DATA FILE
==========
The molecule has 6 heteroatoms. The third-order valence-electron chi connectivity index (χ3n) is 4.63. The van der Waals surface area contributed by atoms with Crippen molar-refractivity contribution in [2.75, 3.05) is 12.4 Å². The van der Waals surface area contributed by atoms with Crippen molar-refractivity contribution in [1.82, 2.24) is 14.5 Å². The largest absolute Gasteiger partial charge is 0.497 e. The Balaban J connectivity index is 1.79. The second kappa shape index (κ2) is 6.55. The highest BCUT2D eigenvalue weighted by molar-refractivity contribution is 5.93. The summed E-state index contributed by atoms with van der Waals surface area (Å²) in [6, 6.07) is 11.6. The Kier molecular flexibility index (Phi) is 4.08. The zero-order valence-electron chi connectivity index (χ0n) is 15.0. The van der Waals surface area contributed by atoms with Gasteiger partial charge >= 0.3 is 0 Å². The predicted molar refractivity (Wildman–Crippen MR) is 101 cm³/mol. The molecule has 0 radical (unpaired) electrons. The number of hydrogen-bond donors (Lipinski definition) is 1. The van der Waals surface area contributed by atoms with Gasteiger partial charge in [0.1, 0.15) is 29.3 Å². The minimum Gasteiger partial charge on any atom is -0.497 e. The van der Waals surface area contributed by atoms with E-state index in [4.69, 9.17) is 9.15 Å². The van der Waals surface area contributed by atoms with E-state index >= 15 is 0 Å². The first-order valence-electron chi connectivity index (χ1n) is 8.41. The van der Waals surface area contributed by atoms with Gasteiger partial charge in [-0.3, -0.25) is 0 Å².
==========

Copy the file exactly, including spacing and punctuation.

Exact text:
The molecule has 6 heteroatoms. The third-order valence-electron chi connectivity index (χ3n) is 4.63. The van der Waals surface area contributed by atoms with Crippen molar-refractivity contribution in [2.75, 3.05) is 12.4 Å². The van der Waals surface area contributed by atoms with Crippen molar-refractivity contribution in [1.82, 2.24) is 14.5 Å². The largest absolute Gasteiger partial charge is 0.497 e. The Balaban J connectivity index is 1.79. The second kappa shape index (κ2) is 6.55. The highest BCUT2D eigenvalue weighted by molar-refractivity contribution is 5.93. The summed E-state index contributed by atoms with van der Waals surface area (Å²) in [6, 6.07) is 11.6. The Kier molecular flexibility index (Phi) is 4.08. The zero-order valence-electron chi connectivity index (χ0n) is 15.0. The van der Waals surface area contributed by atoms with Gasteiger partial charge >= 0.3 is 0 Å². The predicted molar refractivity (Wildman–Crippen MR) is 101 cm³/mol. The molecule has 0 radical (unpaired) electrons. The number of hydrogen-bond donors (Lipinski definition) is 1. The van der Waals surface area contributed by atoms with Gasteiger partial charge in [0.1, 0.15) is 29.3 Å². The minimum Gasteiger partial charge on any atom is -0.497 e. The van der Waals surface area contributed by atoms with E-state index in [4.69, 9.17) is 9.15 Å². The van der Waals surface area contributed by atoms with E-state index >= 15 is 0 Å². The first-order valence-electron chi connectivity index (χ1n) is 8.41. The van der Waals surface area contributed by atoms with Gasteiger partial charge in [-0.3, -0.25) is 0 Å².